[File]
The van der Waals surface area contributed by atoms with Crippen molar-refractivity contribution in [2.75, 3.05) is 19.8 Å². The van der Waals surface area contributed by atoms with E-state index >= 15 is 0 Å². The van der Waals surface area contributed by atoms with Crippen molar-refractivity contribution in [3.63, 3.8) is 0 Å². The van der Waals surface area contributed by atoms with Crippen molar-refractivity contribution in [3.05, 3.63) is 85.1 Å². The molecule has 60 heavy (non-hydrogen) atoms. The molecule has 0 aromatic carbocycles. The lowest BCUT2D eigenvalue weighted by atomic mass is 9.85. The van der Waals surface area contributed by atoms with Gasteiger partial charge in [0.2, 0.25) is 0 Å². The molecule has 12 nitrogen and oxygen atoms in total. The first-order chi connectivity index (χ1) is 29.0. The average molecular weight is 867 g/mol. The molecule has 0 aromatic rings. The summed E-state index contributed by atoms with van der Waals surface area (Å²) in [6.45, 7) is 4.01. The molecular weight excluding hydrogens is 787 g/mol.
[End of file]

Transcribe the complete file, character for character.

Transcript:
The van der Waals surface area contributed by atoms with Crippen molar-refractivity contribution in [2.75, 3.05) is 19.8 Å². The van der Waals surface area contributed by atoms with E-state index >= 15 is 0 Å². The van der Waals surface area contributed by atoms with Crippen molar-refractivity contribution in [3.63, 3.8) is 0 Å². The van der Waals surface area contributed by atoms with Crippen molar-refractivity contribution in [3.05, 3.63) is 85.1 Å². The molecule has 60 heavy (non-hydrogen) atoms. The molecule has 0 aromatic carbocycles. The lowest BCUT2D eigenvalue weighted by atomic mass is 9.85. The van der Waals surface area contributed by atoms with Gasteiger partial charge in [0.2, 0.25) is 0 Å². The molecule has 12 nitrogen and oxygen atoms in total. The first-order chi connectivity index (χ1) is 29.0. The average molecular weight is 867 g/mol. The molecule has 0 aromatic rings. The summed E-state index contributed by atoms with van der Waals surface area (Å²) in [6.45, 7) is 4.01. The molecular weight excluding hydrogens is 787 g/mol.